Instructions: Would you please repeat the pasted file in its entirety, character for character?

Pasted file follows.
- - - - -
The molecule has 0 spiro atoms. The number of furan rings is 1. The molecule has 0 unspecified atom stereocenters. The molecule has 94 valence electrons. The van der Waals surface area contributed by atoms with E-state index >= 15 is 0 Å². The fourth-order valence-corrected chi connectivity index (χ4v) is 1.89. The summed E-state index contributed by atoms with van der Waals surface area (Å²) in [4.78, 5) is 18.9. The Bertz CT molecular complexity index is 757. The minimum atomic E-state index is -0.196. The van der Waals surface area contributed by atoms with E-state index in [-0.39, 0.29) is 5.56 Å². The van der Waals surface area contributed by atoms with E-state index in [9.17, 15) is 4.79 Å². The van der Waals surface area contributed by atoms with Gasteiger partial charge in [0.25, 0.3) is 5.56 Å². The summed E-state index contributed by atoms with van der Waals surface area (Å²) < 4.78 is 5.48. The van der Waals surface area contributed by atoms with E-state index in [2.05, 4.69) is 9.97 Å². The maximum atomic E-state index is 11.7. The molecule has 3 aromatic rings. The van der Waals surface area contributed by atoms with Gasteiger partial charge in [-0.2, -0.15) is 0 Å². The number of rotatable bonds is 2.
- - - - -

The molecule has 0 spiro atoms. The number of furan rings is 1. The molecule has 0 unspecified atom stereocenters. The molecule has 94 valence electrons. The van der Waals surface area contributed by atoms with E-state index >= 15 is 0 Å². The fourth-order valence-corrected chi connectivity index (χ4v) is 1.89. The summed E-state index contributed by atoms with van der Waals surface area (Å²) in [4.78, 5) is 18.9. The Bertz CT molecular complexity index is 757. The minimum atomic E-state index is -0.196. The van der Waals surface area contributed by atoms with E-state index in [-0.39, 0.29) is 5.56 Å². The van der Waals surface area contributed by atoms with E-state index in [9.17, 15) is 4.79 Å². The van der Waals surface area contributed by atoms with Gasteiger partial charge in [0.25, 0.3) is 5.56 Å². The summed E-state index contributed by atoms with van der Waals surface area (Å²) < 4.78 is 5.48. The van der Waals surface area contributed by atoms with E-state index in [2.05, 4.69) is 9.97 Å². The maximum atomic E-state index is 11.7. The molecule has 3 aromatic rings. The van der Waals surface area contributed by atoms with Gasteiger partial charge in [-0.2, -0.15) is 0 Å². The number of rotatable bonds is 2.